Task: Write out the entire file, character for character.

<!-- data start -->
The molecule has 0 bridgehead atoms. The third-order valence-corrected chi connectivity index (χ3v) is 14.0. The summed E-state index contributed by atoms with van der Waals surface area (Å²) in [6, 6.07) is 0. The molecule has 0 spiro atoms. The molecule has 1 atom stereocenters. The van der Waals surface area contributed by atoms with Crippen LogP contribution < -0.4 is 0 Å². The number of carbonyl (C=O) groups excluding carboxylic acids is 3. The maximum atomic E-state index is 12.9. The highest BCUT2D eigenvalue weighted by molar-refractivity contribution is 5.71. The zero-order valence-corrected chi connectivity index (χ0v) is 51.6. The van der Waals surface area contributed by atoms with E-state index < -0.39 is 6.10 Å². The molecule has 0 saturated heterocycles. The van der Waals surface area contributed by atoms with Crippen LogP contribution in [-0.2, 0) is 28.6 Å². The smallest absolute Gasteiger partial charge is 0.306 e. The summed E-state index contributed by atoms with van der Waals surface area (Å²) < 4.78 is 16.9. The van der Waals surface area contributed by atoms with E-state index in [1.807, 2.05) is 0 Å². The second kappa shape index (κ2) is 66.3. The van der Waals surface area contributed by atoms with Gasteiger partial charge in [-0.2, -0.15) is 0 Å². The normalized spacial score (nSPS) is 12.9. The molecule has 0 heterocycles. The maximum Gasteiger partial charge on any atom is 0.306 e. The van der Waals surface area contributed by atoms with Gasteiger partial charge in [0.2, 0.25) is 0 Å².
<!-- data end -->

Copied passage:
The molecule has 0 bridgehead atoms. The third-order valence-corrected chi connectivity index (χ3v) is 14.0. The summed E-state index contributed by atoms with van der Waals surface area (Å²) in [6, 6.07) is 0. The molecule has 0 spiro atoms. The molecule has 1 atom stereocenters. The van der Waals surface area contributed by atoms with Crippen LogP contribution < -0.4 is 0 Å². The number of carbonyl (C=O) groups excluding carboxylic acids is 3. The maximum atomic E-state index is 12.9. The highest BCUT2D eigenvalue weighted by molar-refractivity contribution is 5.71. The zero-order valence-corrected chi connectivity index (χ0v) is 51.6. The van der Waals surface area contributed by atoms with E-state index < -0.39 is 6.10 Å². The molecule has 0 saturated heterocycles. The van der Waals surface area contributed by atoms with Crippen LogP contribution in [-0.2, 0) is 28.6 Å². The smallest absolute Gasteiger partial charge is 0.306 e. The summed E-state index contributed by atoms with van der Waals surface area (Å²) < 4.78 is 16.9. The van der Waals surface area contributed by atoms with E-state index in [1.807, 2.05) is 0 Å². The second kappa shape index (κ2) is 66.3. The van der Waals surface area contributed by atoms with Gasteiger partial charge in [-0.2, -0.15) is 0 Å². The normalized spacial score (nSPS) is 12.9. The molecule has 0 heterocycles. The maximum Gasteiger partial charge on any atom is 0.306 e. The van der Waals surface area contributed by atoms with Gasteiger partial charge in [0.2, 0.25) is 0 Å².